Maureen Magill shares her advice on parenting in the moment, not sweating the small stuff, and keeping your own flame well-tended as your children grow.
Before speaking to Maureen, I only knew what I learned from the short film about her, The Motivator, created by her son, Aaron. Maureen is an awesome, ambitious, incredibly active, and curious individual. The film gave me chills every time I watched it; and, with that little portrait of her, I developed a deep admiration for a total stranger. Aaron’s film portrays a woman who has a perspective worth learning more from, especially on the topic of motherhood.
I was nervous about speaking with Maureen about motherhood, mostly because she is just so damn cool. And also, partially because I have high expectations for authenticity when it comes to celebrating motherhood as a brand. I am one of the unlucky members of the unmothered club. Mother’s Day, a day designed to celebrate mom, has a way of highlighting the greatest void in my life. As I anticipated contributing to the larger conversation by sharing Maureen’s perspective, I desperately wanted to avoid inauthenticity or cliches.
Despite this resistance towards cliches, within five minutes of our conversation, Maureen and I were both crying. In our distinctly different phases of motherhood (her children are adults while mine are in preschool), we were equally overwhelmed by emotion when acknowledging the shared truth of being a mom: the moment your child arrives, your capacity to love (raw, unconditional, unstoppable love) grows in a way you were never capable of understanding was possible.
No surprise, Maureen inspired me. Mother of two, she remains deeply connected to her children while making the most of empty nesting and retirement. She’s made a new home in Alberta in “one of the sunniest spots in Canada,” where she enjoys all that the Rocky Mountains have to offer. She is the real deal. And her capacity to inspire exceeded my expectations. Read on for some of my favorite moments of our interview.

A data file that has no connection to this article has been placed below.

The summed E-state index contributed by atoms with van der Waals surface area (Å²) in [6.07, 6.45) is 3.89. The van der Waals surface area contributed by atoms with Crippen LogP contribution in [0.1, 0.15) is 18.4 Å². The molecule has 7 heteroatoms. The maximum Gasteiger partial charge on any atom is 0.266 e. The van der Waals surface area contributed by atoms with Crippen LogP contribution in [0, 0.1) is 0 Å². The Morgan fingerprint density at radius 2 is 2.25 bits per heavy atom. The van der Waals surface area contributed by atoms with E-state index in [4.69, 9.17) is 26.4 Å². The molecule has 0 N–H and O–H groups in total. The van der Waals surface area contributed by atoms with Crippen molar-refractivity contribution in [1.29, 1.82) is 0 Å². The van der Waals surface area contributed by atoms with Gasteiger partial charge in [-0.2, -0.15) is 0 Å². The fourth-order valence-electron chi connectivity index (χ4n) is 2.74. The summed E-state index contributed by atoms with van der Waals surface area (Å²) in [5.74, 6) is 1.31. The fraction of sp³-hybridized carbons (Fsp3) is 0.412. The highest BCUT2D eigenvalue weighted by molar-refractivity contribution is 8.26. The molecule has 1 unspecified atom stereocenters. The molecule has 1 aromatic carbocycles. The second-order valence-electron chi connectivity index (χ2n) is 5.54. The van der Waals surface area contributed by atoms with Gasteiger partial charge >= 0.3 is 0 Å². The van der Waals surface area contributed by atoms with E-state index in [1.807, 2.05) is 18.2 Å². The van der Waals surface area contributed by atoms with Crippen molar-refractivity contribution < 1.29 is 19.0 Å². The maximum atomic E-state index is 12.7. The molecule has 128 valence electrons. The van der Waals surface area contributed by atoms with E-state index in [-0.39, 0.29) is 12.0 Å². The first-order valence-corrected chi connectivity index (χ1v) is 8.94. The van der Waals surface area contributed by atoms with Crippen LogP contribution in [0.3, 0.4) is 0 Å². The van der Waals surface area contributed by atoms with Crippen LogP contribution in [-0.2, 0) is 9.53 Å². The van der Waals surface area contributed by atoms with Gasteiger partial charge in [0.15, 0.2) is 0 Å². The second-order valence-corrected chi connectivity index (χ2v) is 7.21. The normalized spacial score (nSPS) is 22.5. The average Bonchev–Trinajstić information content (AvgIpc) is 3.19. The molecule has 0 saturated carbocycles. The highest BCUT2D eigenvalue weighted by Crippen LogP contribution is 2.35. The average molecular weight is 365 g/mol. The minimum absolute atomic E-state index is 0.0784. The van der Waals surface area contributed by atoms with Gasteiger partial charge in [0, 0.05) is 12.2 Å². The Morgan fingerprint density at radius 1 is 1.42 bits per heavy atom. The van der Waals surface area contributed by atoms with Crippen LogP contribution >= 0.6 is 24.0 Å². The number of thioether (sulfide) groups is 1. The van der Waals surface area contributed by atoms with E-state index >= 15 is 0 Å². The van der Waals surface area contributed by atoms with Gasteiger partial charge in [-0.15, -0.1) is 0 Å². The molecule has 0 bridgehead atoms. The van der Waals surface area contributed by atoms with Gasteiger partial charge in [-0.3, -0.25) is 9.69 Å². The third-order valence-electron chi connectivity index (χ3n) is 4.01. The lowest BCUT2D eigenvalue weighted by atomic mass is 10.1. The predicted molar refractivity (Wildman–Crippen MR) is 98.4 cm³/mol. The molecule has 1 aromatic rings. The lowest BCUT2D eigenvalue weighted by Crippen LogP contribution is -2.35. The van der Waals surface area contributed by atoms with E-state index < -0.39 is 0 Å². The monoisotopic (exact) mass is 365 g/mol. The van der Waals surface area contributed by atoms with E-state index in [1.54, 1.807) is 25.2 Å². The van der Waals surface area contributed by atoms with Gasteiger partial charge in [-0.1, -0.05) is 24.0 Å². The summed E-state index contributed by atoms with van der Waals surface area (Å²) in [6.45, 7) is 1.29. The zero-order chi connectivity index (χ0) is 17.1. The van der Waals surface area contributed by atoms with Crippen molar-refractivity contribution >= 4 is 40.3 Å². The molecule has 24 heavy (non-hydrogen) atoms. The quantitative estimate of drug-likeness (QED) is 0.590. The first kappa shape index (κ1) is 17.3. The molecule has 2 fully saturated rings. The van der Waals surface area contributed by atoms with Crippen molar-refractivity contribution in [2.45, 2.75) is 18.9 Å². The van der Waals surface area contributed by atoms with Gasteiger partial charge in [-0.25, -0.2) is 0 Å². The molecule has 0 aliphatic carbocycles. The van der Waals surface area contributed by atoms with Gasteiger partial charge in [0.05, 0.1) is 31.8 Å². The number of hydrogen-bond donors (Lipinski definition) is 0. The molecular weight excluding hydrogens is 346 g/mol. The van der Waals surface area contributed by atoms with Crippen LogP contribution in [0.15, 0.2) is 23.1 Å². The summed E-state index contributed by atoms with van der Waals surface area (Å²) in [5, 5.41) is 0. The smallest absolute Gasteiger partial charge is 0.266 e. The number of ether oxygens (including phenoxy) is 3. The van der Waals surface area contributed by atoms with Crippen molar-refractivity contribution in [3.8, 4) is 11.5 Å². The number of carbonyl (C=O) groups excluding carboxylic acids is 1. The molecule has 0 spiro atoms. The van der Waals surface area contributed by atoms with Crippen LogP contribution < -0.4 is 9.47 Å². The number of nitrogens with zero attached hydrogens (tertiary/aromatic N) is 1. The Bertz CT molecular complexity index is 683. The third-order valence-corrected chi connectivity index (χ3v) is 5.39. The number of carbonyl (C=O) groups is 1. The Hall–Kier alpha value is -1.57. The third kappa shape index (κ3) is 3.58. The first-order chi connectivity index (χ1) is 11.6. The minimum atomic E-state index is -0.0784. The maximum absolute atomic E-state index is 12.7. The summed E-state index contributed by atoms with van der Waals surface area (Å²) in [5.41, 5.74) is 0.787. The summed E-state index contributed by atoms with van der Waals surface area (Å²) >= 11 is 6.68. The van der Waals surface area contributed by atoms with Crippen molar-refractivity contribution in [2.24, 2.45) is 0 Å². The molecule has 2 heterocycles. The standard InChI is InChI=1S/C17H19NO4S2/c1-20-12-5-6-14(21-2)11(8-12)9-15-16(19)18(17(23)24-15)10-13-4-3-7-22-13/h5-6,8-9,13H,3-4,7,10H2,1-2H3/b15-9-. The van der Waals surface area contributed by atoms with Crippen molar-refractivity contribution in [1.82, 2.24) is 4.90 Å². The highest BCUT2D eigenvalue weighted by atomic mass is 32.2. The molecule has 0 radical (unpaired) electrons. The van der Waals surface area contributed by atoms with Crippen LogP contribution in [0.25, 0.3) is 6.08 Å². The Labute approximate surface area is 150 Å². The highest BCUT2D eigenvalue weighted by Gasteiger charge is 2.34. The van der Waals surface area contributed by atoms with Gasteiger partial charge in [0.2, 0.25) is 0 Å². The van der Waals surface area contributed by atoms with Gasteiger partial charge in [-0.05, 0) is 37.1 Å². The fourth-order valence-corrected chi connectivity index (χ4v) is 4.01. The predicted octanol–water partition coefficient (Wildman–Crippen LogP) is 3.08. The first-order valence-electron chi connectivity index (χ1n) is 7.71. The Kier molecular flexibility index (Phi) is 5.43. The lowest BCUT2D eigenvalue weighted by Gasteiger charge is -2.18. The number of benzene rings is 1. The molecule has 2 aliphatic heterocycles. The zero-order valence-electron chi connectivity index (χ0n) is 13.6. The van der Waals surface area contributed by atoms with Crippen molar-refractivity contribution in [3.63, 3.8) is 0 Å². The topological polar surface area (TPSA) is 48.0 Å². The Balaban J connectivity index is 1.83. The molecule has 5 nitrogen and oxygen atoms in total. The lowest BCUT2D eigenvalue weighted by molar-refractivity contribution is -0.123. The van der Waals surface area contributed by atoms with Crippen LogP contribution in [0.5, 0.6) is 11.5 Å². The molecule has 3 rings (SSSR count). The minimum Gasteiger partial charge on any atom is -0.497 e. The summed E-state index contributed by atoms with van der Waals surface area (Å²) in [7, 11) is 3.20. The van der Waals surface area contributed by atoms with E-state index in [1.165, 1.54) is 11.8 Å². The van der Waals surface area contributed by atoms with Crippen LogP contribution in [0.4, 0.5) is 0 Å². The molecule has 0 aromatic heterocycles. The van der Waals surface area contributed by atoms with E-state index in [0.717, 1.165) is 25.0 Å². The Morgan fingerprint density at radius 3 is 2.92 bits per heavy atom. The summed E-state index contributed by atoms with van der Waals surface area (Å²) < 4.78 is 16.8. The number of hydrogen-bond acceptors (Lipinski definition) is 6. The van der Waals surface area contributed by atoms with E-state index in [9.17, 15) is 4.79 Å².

What was the most unexpected thing about becoming a mother?
I was completely shocked in that the moment your child first comes into the world, how much you love them. You would throw yourself in front of a freight train to protect them. That was the first shock.
Also, your children come in very strongly who they are and bring a lot of learning experiences to you. Parenting is not just about you teaching them or showing them the way. They teach you.
How did your experience as a mother evolve as your children grew?
You reestablish the order of your life when raising your family. You take a backseat to your own life because your focus is 100% on your kids. But you also rediscover your own inner child, doing so many fun things that you enjoyed a child. You get that fresh perspective, and you see things with awe again—a snowflake, a sunbeam, a beak on a bird. Seeing things through a child’s eyes is all part of the wonder of motherhood.
What values did you feel were most important to pass along to your children, and how intentional were you in your efforts to pass along those values?
It’s a combination of conscious conversations and modeling.
I’ve always felt it’s really important to stay connected and grounded, and I made a point of doing that when my kids were growing up. We would go camping, canoeing, hiking, skiing—there was a conscious effort to keep them connected and for them to feel responsible for Mother Earth.
Modeling makes a difference. I love outside; it’s my happy place. I am passionate about it, and some of my natural exuberance might have rubbed off a bit. I also have a biology background, so I took the time to explain how things work. I focused on explaining the cycle of life, how nature works, and how we impact it.
If you could give your younger self any advice during those crazy early years of parenthood, what would it be?
Don’t sweat the small stuff! There is so much pressure on moms, and we get into a groove with expectations, especially when balancing parenthood and work. It’s like shoveling snow in the middle of a snowstorm. The older I get, I have learned the importance of not focusing on things that are not that important.
And, be in the moment! The time with your children is fleeting. It’s easy to preoccupy your thoughts with work or a never-ending to-do list. Push it aside and be in the moment with your child.
You celebrate your time as an empty nester. How has this new phase of motherhood allowed you to rediscover yourself?
When my kids left home, I was crushed. But then you learn to see that this an opportunity for growth for you. I make a conscious point of making the most of my time. I like to make the most of my days, and I am lucky to live in a spot where I feel like a little child in the candy store because there are so many outdoor opportunities.
How do you find balance in your life—is it something you actively work towards, or is it an unexpected outcome of living according to your own values?
I am a firm believer that you need to keep your own flame well-tended. When you’re in the thick of raising children, it is easy for that to get snuffed out. I made an intentional effort to recharge my battery—to stay fit, to enjoy friends, to have time away from family. You can have your own interests and own ways to fill your cup independent of your children.